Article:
My mum Helen will be in the Yarloop/Harvey area on
Friday afternoon the 21st July,
Saturday 22nd July
to take free photos of your pets and animals and to listen to your stories.
All residents whose animals were evacuated, lost, found, injured or passed away are welcome to contribute to this project.
Kids are also welcome as, with your help, I hope to have some fun twists to the blogs.
I’ll also be at the Bowling club event on the Saturday night so please introduce yourself. Please like or comment on this post or email email@example.com to express your interest. Information forms are at the Community Centre and I will post some to your One stop shop. Regards
Chocolate contains theobromine and caffeine, which in larger amounts is especially dangerous because pets can’t break it down and eliminate it the same way humans can. It can build up to toxic concentrations and cause multi-organ disease and failure if not treated properly.
What symptoms will you see if your doggie mate eats chocolate this Easter?
Symptoms will occur from four to 24 hours after your pet has eaten chocolate and will vary depending on the amount of chocolate (theobromine) your dog has eaten. Dr Lui says, ” theobromine mainly affects the heart, central nervous system, and kidneys. Theobromine is a toxin that links to hyperactivity. Death can occur.”
Symptoms of eating chocolate are:
Muscle tension, incoordination
Increased heart rate
Blood in vomit
KoKo’s personal tale about chocolate
If I eat chocolate, then you need to take me to the vet. The doctor will force charcoal down my throat and make me throw up (just like they did when I ate a blowfish!). They may also give intravenous fluids (a drip), medication to control heart rate, blood pressure and seizure activity.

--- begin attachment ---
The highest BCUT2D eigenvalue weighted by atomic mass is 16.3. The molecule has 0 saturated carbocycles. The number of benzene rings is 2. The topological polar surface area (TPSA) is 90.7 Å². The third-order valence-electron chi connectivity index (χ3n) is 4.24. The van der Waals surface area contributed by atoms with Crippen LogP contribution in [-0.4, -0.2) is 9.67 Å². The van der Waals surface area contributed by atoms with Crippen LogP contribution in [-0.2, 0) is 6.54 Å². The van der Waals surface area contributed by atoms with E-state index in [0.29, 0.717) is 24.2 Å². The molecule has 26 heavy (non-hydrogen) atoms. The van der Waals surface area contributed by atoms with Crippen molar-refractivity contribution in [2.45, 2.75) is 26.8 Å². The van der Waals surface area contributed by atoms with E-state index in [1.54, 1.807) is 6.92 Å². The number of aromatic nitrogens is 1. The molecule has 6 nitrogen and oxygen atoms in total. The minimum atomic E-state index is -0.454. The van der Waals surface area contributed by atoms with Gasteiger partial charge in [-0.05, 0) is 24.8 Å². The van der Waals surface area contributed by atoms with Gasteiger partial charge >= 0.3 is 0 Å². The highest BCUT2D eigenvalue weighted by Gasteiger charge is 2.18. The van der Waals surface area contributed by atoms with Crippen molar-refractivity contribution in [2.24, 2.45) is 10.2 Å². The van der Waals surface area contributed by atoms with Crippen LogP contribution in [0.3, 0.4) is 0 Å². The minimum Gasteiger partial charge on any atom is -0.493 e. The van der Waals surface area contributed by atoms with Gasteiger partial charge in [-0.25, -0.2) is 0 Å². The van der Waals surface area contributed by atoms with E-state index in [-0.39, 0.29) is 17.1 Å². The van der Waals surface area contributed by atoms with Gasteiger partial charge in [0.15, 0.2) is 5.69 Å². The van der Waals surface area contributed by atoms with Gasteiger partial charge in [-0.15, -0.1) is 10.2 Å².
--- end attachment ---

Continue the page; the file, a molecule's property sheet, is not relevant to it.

“I WILL NOT EAT CHOCOLATE” I keep repeating this phrase if I find my Mum Helen’s stash. I do not want to sit on newspaper and be made to throw up. Sadly I know from experience that if I find a special treat I will forget all the vet’s warnings. So I keep reminding myself “I WILL NOT EAT CHOCOLATE.”
Luckily, with prompt intervention and treatment, even in dogs that have eaten large amounts of chocolate, the prognosis for a poisoned dog is usually good. If you thick that your pet has eaten chocolate, contact your nearest Vet urgently for treatment.
Edited from Greencross Vets <firstname.lastname@example.org>
Well, here I am at last, finally putting paws to paper (I mean keyboard!)
My name is KoKo.
I am a famous coffee drinking dog, from Subiaco in Western Australia. My blog allows me to share my adventures, doggie disasters and local community events in Subiaco.
The following dog’s tail (whoops! I mean tale) is about my nearly nine years of living in Subiaco from April 2006 until December 2014. It is only a short history as I am only a little dog.
In my Dog Blog I share tales of fun moments and sad events, stories of my dog friends and of the people who pat me. I talk about the parks I visit, the rangers I meet and the work I do as a responsible Subiaco Resident. I will also excite you with tales of my adventures in this leafy suburb.
You will discover while reading this tale that I am not just any dog, for I am a clever Subiaco dog. I see, smell, hear and think a lot as I walk around streets and lanes near my home. As I cannot write or speak human English I asked my Mum to write down my thoughts for me in words you will understand.My Mum is very clever too and also takes all the photos.
When you see me in the street, I will probably have my nose to the ground. You may wonder what I am doing. I am reading Weemails from my friends! Being a polite dog, I always leave a Weeply on the Weetrees planted for us by the City of Subiaco workers. The workers really do look after us well – they even put Weetrees on roundabouts in case we need to leave an urgent Weemail!